Anonymous hacks defense contractor: Email data, 'schematics' stolen

Summary:Anonymous hackers have released another large cache of data, this time belonging to a senior vice-president of a defense contractor, with links to the FBI.

Hacktivist group Anonymous has infiltrated and downloaded sensitive email messages of a major U.S. government defense contractor.

The email data, purportedly belonging to Richard Garcia, senior vice president at Vanguard and former FBI agent, belongs to Vanguard Defense, a military contractor, which makes unmanned drones for the field.

The documents are publicised in a post on Pastebin, which links to the leaked cache of documents and data on another site.

The hack is said to have occurred by exploiting weaknesses in the Wordpress blogging system, through two out-dated plug-ins.

Part of the wider AntiSec movement -- devoted to releasing data held by high-profile targets lacking appropriate security -- this comes as another blow to the U.S. law enforcement capability, only a fortnight after AntiSec hackers released the largest cache of law enforcement data to date.

The Anonymous group in a statement says the leak contains: "internal meeting notes and contracts, schematics, non-disclosure agreements, personal information about other VDI employees, and several dozen "counter-terrorism" documents classified as "law enforcement sensitive" and "for official use only."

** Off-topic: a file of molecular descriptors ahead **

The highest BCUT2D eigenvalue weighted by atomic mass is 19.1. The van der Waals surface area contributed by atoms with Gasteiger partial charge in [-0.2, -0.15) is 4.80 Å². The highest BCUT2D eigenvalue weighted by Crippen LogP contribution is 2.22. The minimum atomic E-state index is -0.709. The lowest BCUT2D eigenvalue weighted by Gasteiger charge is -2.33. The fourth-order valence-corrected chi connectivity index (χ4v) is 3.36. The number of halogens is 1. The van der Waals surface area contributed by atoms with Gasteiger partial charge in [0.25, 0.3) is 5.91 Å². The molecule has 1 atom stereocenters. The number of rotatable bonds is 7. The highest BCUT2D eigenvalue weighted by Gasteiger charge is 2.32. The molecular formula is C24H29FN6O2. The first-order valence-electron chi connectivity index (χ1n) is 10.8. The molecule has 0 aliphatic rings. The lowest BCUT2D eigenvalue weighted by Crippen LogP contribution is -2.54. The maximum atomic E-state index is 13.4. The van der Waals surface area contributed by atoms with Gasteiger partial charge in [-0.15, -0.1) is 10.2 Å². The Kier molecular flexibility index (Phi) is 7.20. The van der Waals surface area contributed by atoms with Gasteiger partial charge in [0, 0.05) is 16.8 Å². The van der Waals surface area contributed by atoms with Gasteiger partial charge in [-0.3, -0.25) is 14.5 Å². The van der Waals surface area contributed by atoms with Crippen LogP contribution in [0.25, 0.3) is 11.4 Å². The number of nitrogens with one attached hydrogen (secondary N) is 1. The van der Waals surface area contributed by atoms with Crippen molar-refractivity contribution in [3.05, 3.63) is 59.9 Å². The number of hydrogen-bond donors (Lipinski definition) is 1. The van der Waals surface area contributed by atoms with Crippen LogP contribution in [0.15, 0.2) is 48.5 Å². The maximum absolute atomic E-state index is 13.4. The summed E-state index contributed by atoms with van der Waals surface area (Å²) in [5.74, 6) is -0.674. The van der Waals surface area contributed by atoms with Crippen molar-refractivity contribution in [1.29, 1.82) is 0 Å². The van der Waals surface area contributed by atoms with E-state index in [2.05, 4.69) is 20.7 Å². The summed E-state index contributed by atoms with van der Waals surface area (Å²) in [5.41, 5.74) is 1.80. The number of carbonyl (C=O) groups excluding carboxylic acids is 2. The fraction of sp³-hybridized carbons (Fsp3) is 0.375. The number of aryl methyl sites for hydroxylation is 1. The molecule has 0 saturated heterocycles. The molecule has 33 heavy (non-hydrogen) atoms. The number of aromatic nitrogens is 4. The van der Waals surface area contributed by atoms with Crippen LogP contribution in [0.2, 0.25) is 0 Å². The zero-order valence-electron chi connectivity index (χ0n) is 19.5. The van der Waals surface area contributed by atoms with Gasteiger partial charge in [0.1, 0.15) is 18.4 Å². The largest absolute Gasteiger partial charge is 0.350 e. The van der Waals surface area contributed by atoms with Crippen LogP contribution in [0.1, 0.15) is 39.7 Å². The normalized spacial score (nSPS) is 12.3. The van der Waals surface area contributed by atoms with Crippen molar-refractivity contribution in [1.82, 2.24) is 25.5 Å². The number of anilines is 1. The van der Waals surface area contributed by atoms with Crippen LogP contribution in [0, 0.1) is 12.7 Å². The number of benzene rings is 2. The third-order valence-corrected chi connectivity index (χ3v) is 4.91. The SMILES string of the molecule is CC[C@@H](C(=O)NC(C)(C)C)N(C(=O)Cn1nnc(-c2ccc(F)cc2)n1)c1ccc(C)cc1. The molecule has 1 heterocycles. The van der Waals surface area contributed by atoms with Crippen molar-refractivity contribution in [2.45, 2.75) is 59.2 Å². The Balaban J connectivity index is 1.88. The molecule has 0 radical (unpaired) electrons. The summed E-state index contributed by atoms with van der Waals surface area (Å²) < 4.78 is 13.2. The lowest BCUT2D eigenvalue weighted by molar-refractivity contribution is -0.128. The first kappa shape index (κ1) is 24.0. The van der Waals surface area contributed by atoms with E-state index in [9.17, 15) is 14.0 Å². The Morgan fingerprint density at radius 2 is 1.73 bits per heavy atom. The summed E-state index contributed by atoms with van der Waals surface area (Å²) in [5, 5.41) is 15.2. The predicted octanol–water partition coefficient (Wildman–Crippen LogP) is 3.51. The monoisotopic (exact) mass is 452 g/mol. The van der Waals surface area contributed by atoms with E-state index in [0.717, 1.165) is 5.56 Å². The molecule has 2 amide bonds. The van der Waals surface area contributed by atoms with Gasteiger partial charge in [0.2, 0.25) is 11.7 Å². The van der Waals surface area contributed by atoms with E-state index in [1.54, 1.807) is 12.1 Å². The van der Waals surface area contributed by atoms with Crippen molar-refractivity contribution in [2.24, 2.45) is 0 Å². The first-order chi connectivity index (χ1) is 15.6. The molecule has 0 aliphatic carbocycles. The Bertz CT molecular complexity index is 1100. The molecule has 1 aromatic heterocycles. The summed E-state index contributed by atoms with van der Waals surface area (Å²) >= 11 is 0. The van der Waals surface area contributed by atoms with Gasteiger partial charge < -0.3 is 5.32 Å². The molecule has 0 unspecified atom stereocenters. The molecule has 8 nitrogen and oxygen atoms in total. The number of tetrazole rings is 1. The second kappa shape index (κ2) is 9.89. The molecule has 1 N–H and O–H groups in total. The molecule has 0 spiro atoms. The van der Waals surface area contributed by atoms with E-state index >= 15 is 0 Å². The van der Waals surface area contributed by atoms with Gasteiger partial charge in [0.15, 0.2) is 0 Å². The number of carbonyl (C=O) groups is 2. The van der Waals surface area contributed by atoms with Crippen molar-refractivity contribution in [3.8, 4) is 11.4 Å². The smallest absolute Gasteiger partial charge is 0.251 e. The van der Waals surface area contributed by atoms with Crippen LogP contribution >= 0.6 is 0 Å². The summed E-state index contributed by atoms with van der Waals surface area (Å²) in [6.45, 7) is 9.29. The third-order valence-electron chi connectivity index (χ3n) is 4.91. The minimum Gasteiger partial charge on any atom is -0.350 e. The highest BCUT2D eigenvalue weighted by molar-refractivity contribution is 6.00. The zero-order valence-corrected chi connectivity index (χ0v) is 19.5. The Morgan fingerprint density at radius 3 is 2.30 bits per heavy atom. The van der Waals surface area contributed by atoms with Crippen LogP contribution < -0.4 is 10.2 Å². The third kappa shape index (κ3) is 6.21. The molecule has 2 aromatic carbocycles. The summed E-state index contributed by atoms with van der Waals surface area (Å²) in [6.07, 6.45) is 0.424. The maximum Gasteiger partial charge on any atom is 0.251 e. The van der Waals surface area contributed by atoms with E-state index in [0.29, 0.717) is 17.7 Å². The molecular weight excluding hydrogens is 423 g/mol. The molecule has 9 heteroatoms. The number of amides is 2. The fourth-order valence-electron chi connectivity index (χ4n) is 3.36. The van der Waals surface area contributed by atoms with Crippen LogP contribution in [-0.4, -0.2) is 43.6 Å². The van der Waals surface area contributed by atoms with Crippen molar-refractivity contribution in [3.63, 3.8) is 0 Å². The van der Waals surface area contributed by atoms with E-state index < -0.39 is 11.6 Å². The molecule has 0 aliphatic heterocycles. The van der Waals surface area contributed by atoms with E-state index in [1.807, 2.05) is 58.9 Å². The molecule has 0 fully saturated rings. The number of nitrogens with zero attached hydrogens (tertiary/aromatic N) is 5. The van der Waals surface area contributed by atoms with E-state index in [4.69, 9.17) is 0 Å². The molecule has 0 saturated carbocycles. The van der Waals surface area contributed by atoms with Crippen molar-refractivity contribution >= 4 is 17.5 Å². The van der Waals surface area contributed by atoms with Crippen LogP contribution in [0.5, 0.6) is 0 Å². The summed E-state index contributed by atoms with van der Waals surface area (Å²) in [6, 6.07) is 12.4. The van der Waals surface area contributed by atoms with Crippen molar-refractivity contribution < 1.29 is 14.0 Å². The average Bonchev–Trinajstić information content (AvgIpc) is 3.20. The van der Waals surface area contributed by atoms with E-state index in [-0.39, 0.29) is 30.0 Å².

It is not clear whether the 'schematics' stolen relate to the drones manufactured by Vanguard Industries or not. The email data, however, are marked as classified material, with "confidential" and "for official use only" markings.

The hackers did not point to a reason why Vanguard Industries was targeted, except crediting the hack as part of the ongoing "F**k FBI Friday" campaign.

"We are doing this not only to cause embarrassment and disruption to Vanguard Defense Industries, but to send a strong message to the hacker community. White hat sellouts, law enforcement collaborators, and military contractors beware: we're coming for your mail spools, bash history files, and confidential documents", reads the Pastebin-posted statement.

Another key message in the statement points to InfraGard, which the message calls a "sinister alliance of law enforcement, military and private security contractors" which protect infrastructure that "[Anonymous] aim to destroy."

Related content:

Topics: Government : US, Collaboration, Government

About

Zack Whittaker writes for ZDNet, CNET, and CBS News. He is based in New York City.

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